Latin America in general is famous for throwing one hell of a good party and Ecuador is no exception. While they celebrate many international holidays, many of them they put their own unique twist on them that really makes them truly special.
These are the holidays and festivals you should try and coincide your trip with.
New Year's Eve (Año Viejo)
There's no way better to celebrate New Year's Eve than in Ecuador. The traditions they boast will take your idea of a fancy party and throw it out the window.
In Ecuador, you can still expect to eat, drink, dance, and stay up until sunrise but they add in a twist that I've never heard of any other place doing: Año Viejo, or Old Year.
In the weeks leading up to New Years, you'll start to see paper mache dolls everywhere. They're sold on the sides of the street, usually designed to look like the Hulk or Spider Man. Or, the craftiest of houses will set out to create their own.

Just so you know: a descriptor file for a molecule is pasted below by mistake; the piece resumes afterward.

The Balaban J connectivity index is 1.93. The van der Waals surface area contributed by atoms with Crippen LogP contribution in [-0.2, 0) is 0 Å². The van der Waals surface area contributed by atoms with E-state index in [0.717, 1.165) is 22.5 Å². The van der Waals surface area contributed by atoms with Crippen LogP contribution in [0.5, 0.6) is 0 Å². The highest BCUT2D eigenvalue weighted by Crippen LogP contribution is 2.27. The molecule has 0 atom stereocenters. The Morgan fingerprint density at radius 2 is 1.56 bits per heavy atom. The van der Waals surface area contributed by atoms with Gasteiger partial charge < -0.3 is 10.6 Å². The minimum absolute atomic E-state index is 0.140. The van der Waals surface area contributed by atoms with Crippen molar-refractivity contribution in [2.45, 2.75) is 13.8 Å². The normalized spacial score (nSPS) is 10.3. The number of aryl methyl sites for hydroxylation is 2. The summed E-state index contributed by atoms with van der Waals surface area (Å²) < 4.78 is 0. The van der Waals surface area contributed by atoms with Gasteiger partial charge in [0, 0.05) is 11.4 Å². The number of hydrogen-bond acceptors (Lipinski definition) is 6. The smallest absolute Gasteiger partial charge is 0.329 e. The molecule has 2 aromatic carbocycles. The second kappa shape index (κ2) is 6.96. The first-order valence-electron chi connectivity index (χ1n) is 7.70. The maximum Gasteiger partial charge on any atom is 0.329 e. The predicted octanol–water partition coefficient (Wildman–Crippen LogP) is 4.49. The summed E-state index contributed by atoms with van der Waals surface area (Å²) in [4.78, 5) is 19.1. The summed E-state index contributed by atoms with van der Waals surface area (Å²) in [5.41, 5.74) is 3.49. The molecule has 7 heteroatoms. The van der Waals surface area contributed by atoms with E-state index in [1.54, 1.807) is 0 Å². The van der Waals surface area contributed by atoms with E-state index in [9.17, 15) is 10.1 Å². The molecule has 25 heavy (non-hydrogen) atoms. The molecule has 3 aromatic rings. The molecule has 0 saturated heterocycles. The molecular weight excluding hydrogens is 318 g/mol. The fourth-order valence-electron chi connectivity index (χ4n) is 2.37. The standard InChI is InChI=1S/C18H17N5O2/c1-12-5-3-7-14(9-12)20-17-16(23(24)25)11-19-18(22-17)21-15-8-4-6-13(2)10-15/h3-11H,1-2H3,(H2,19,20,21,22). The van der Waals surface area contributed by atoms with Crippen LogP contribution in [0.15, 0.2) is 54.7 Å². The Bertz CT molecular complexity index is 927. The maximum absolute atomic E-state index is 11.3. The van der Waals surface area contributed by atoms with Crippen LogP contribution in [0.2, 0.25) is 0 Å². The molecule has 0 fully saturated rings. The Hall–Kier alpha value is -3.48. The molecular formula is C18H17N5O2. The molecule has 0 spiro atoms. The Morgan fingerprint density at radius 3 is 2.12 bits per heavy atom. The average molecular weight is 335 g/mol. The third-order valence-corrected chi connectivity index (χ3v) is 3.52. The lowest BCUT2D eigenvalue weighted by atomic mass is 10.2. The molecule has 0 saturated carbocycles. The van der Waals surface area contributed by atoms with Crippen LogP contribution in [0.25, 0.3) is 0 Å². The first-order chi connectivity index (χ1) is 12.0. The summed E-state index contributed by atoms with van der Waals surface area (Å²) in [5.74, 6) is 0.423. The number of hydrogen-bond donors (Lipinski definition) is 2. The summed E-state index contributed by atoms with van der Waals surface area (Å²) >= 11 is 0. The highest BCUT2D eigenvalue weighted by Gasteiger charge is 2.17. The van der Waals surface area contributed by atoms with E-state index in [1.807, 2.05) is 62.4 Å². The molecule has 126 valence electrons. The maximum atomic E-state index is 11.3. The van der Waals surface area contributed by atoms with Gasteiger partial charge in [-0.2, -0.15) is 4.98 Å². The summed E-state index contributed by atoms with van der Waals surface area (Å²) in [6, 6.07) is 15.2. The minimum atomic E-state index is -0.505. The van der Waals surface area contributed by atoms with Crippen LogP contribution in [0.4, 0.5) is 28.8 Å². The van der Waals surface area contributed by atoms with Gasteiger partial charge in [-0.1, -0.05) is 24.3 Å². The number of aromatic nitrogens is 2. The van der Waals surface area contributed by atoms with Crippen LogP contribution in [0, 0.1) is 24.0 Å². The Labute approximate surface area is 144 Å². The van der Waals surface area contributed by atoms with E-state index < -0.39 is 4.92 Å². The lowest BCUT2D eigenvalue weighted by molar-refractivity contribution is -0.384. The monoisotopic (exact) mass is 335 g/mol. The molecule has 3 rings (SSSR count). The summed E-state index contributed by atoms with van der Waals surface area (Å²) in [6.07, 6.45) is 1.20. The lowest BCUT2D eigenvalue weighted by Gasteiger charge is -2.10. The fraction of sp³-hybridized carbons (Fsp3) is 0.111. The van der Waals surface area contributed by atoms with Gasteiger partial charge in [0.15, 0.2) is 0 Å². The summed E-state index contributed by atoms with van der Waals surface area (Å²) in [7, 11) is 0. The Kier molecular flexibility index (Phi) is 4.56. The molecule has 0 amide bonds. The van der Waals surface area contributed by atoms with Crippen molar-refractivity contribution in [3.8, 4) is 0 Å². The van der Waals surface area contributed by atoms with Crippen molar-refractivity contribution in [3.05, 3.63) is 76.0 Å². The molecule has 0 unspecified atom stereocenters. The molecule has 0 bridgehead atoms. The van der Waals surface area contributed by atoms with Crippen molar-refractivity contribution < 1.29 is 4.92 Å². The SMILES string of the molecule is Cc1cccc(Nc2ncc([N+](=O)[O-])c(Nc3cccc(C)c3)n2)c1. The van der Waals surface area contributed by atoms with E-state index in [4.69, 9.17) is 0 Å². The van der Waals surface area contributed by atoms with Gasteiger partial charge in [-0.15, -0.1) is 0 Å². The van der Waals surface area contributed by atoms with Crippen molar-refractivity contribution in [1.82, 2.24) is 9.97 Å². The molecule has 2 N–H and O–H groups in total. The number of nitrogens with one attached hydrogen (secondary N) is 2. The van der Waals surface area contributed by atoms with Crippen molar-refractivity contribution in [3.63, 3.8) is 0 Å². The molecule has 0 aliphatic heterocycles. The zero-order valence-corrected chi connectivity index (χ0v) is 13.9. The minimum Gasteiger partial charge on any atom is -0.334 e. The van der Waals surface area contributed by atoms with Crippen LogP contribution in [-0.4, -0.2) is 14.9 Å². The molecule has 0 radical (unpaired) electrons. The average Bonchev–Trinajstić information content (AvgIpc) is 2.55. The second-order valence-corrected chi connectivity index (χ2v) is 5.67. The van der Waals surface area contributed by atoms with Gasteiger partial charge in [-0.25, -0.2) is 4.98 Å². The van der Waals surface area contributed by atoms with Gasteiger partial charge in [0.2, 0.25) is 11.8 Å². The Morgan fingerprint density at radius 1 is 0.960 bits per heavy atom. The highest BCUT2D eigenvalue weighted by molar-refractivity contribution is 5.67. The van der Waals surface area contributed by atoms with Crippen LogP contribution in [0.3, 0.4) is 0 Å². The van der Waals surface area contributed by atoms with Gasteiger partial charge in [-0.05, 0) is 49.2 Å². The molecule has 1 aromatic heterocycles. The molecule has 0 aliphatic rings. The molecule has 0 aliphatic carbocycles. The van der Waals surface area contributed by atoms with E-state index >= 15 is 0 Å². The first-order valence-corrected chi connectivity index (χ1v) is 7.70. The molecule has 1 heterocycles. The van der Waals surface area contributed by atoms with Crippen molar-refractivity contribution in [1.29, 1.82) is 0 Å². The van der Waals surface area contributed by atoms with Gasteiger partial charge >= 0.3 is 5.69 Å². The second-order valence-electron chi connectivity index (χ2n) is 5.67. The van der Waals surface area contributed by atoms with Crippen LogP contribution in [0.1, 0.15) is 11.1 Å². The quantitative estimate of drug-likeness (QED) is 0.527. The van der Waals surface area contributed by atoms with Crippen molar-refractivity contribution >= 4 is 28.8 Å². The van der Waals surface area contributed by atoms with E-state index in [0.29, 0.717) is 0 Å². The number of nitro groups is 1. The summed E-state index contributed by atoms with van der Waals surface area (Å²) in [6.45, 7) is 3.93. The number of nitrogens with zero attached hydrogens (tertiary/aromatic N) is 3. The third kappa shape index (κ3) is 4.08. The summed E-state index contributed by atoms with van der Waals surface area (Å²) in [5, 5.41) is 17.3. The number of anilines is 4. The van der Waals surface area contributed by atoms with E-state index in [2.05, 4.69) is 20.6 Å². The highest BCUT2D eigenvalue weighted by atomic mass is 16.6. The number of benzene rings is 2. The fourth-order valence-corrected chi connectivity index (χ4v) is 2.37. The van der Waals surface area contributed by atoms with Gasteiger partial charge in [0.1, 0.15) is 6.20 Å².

Traditionally, each person is supposed to make something to represent something from the year that they want to leave behind and not bring into the upcoming year. It's really common to see life-size scarecrow-like figures, dressed in the clothing of the person's ex, for example. Others, go for unique or fun figurines - my favorite was a T-Rex my neighbor built that ended up being taller than his house.
At the stroke of midnight, everyone lights their año viejo aflame at the same time. Maybe I'm weird but I'd take it over fireworks any year. It's so much fun being in a small town or on the beach where it looks like the whole town is glowing.
The entirety of Ecuador comes alive again with Carnival. Usually in March, Carnival means dancing, live music, and massive parades just like it does in other countries. The difference here is that Ecuadorians take the festivities to the next level throw flowers, water, colored flour, and foam at one another.